India has consistently been amongst the biggest arms importer in the world for many years. It has always depended on countries like USA, Russia and France for the majority of its defence imports as it imported defence equipments worth $17 billion in the last 5 years. In 2020, it has a budget of $63 billion for defence which is bigger than the budget for health and education combined. Needless to say, a bulk of this would be spent on imports.
To prevent such spectacular outflow of money, the government came up with a list of 101 equipments which will be under an import ban starting December 2020.
The list includes items like sniper rifles, radar systems, artillery guns, transport aircraft, bulletproof jackets, communication satellites, shipborne cruise missiles etc. The government has called it a “negative list”. So does this mean that India will be starved of these vital combat equipments? No. All this procurement will now be diverted to local manufacturing. This will be worth a total of $53 billion spent on indigenous weapons. Indian players already manufacture a lot of these items on the list. And this “negative list” will be revised periodically to include more items if required.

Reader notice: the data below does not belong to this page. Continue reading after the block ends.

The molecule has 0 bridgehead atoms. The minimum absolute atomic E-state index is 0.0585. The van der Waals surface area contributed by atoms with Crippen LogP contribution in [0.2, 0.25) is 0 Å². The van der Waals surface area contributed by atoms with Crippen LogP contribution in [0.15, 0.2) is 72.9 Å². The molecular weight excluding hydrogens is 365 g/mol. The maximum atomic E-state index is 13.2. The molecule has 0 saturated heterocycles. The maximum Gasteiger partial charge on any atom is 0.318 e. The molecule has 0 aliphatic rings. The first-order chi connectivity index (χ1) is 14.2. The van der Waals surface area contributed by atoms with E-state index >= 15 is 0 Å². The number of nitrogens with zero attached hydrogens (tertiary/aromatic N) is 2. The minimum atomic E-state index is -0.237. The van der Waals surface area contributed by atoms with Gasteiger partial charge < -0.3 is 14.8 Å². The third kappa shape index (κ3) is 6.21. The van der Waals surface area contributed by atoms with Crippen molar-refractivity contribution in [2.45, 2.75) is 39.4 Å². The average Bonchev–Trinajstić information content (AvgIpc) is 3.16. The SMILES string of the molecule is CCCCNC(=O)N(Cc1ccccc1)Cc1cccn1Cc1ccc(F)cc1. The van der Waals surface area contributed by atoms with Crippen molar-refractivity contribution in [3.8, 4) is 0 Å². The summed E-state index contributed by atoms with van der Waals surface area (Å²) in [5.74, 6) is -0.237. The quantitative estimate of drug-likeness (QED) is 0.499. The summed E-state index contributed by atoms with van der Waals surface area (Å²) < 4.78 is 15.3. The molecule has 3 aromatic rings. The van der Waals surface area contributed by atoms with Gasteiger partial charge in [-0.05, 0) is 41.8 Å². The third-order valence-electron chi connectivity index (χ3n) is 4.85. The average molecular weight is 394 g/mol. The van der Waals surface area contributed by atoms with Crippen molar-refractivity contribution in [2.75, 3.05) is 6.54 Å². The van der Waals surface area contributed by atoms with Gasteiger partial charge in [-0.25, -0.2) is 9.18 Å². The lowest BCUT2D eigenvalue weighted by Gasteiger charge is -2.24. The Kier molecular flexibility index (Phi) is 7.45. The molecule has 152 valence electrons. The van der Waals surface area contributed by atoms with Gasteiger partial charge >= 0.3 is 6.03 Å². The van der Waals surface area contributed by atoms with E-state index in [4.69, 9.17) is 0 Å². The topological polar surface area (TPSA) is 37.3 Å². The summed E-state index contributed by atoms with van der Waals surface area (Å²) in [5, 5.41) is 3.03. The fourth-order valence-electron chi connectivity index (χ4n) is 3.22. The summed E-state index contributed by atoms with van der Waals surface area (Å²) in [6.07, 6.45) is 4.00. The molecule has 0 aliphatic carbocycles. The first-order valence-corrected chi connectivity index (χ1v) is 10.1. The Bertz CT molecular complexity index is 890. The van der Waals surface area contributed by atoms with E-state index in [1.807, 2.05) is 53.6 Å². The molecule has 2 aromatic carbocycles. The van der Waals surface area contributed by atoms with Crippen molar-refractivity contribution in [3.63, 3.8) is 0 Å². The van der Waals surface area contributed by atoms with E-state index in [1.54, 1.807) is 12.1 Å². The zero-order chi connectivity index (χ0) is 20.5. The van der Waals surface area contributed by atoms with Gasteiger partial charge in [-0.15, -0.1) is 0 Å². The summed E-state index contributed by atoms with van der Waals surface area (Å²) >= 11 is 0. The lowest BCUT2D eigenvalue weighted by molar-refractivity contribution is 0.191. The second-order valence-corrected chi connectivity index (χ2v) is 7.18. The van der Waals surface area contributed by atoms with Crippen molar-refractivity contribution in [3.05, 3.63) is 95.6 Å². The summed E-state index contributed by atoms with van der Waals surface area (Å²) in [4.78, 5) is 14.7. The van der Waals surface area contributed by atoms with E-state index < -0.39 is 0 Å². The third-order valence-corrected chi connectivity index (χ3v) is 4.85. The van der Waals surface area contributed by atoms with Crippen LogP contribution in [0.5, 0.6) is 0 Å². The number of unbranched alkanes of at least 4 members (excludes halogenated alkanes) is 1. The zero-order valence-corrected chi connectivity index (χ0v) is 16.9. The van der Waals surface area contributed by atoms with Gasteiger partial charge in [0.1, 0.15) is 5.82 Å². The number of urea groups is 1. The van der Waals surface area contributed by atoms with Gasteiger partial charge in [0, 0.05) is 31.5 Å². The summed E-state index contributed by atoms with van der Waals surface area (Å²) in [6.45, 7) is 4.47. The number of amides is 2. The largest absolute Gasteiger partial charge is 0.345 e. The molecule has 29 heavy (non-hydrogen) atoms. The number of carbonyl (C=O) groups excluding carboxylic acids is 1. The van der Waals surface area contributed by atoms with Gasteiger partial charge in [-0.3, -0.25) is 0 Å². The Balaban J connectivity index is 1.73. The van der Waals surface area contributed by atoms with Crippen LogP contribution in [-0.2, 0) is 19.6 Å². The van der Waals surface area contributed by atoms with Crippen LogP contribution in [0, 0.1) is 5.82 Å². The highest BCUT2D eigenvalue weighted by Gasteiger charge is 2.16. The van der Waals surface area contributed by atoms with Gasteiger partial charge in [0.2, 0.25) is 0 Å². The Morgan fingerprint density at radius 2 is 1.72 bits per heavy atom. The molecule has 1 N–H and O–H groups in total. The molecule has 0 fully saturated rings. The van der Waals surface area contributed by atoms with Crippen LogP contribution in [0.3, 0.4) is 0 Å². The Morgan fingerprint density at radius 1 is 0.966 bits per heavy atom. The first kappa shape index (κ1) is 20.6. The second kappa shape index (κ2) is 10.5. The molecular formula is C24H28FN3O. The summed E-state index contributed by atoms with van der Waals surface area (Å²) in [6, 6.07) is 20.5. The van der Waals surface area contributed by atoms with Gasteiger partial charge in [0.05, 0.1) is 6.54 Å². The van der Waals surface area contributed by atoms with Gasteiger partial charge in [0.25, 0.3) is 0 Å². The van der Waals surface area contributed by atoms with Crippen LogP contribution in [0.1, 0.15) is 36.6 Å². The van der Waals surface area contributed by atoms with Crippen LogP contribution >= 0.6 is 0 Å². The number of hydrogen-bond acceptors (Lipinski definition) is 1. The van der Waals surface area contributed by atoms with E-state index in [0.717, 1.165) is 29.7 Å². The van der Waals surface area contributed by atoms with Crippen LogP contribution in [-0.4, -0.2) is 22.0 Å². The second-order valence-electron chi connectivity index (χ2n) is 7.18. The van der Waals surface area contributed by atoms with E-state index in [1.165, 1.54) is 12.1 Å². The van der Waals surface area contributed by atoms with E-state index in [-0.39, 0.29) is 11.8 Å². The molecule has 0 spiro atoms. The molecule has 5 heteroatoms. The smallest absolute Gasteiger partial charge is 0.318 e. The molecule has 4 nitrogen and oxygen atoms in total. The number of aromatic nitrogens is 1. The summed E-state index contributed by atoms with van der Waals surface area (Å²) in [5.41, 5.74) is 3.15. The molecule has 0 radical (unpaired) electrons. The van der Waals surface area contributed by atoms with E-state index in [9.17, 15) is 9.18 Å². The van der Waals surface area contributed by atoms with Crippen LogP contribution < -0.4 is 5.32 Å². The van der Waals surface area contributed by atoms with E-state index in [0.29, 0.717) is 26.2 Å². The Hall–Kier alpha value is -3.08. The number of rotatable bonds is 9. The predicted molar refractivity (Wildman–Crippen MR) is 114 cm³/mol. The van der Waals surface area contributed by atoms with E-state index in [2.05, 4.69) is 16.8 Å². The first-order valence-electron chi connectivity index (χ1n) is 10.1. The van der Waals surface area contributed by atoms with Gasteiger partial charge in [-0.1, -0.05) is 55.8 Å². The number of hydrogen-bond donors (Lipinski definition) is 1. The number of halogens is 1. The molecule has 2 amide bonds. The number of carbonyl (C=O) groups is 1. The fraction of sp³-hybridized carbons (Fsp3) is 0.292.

The Indian government had also set a $25 billion defence production target, including making $5 billion from exports, by 2025. So this will be a huge boost to “Aatmanirbhar Bharat” initiative.
After looking at this development, investors of companies involved in defence contracts got excited and the stock price shot up immediately. But tendering, manufacturing and payment take years to realize. And import ban on some of these items does not kick in till 2025.
A major reason India imported these equipments was due to the lack of technology. So creating some of these weapons would need us to import a part of it or form JVs. Also, as most of our arms manufacturers are PSUs, they are highly inefficient. And in some instances importing an item would be cheaper than local manufacturing it due to the lack of required experience and economies of scale.
Government’s move to reduce the huge import burden in defence-related activities signals strong intent to optimize costs. Some of the items in the list are already manufactured in India, so it is a reclassification of sorts. But as more and more items grow on the list it will be a huge push towards self-reliance and give a boost to job creation, saving of foreign currency and technology transfer.
Cutting costs and boosting the local economy by diverting defence imports is a #Teji move. Ambitious targets set by the government will certainly push all players involved. It is a necessary move to reach $5 trillion economy status.